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Death penalty reinstated for convicted killer | Crime

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Death penalty reinstated for convicted killer
Crime, News
Death penalty reinstated for convicted killer

LILBURN, Ga. -- The Georgia Supreme Court has reversed a lower court's ruling and reinstated the death penalty for the man convicted of a 1993 murder.

The high court's decision for Michael Wade Nance was released Monday.

The chain of events leading up to the Dec. 18, 1993 murder began with a bank robbery. According to information presented in court, Nance stole a car and drove it to the Tucker Federal Bank in Lilburn, which he robbed at gunpoint.

The bank teller slipped two dye packs into the cash she gave Nance. The packs exploded inside the car, emitting red dye and tear gas. Nance abandoned the car and ran across Indian Trail Road to a package store, where Gabor Balogh was backing his car out of a parking space.

A witness said Nance yanked open Balogh's car door and shot him in the left elbow. The bullet ricocheted into Balogh's chest, hit his heart and lodged in his liver. He died at the scene.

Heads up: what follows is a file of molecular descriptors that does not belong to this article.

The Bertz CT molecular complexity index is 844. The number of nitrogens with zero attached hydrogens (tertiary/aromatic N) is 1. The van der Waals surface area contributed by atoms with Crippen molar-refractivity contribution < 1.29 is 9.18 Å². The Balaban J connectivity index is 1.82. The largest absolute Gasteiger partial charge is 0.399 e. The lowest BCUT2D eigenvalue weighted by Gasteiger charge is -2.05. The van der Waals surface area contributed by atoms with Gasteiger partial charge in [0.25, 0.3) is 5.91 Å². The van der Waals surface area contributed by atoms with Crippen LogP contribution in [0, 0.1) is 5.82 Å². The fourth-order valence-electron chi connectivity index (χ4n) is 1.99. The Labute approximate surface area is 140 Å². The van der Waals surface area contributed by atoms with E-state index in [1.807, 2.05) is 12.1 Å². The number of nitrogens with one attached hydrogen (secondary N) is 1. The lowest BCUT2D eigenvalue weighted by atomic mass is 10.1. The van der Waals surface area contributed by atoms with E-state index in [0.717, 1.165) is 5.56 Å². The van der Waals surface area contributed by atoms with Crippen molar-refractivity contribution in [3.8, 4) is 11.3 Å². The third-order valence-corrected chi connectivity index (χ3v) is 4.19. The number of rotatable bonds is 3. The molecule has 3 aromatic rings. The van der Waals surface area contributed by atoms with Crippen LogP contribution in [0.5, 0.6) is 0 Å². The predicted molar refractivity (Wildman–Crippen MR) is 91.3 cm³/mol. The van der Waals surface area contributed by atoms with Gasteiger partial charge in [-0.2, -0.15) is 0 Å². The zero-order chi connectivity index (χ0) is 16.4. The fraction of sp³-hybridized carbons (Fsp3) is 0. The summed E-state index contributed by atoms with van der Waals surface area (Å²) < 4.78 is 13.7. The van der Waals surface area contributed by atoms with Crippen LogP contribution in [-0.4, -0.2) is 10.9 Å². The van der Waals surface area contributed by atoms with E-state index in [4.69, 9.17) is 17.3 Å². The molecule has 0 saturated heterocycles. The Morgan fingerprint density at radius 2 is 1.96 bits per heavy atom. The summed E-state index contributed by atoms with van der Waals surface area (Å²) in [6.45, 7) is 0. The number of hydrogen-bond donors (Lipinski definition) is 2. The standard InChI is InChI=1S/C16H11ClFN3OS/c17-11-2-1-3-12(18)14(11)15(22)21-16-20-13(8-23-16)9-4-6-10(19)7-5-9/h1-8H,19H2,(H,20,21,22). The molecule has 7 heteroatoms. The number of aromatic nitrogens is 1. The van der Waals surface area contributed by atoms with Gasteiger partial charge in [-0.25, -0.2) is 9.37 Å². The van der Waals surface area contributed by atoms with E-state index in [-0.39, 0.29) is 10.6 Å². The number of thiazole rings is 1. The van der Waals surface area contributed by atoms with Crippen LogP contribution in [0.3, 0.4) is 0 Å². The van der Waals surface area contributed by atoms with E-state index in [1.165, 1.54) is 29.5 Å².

Nance fired a shot at the witness, which missed, and then ran to a nearby gas station and held an hour-long police standoff before surrendering.

At Nance's original trial, prosecutors argued that he had robbed another Gwinnett County bank three months earlier and had also been convicted of armed robbery in Kansas in 1984. In September 1997, he was convicted of malice murder and aggravated assault, among other charges, and was sentenced to death.

Nance's death sentence was first reversed in February 2000, when the Georgia Supreme Court found that a juror who should have been excused was instead selected for the trial. The death sentenced was reinstated in 2002, but Nance appealed to the high court in March 2007, arguing that his trial attorneys failed to present certain evidence in his favor, such as his developmental delays, learning difficulties and history of drug abuse.

In Monday's opinion, a Supreme Court justice wrote that "there is no reasonable probability that the outcome would have been different" even if Nance's lawyers had referred to his "low average intelligence" during trial.

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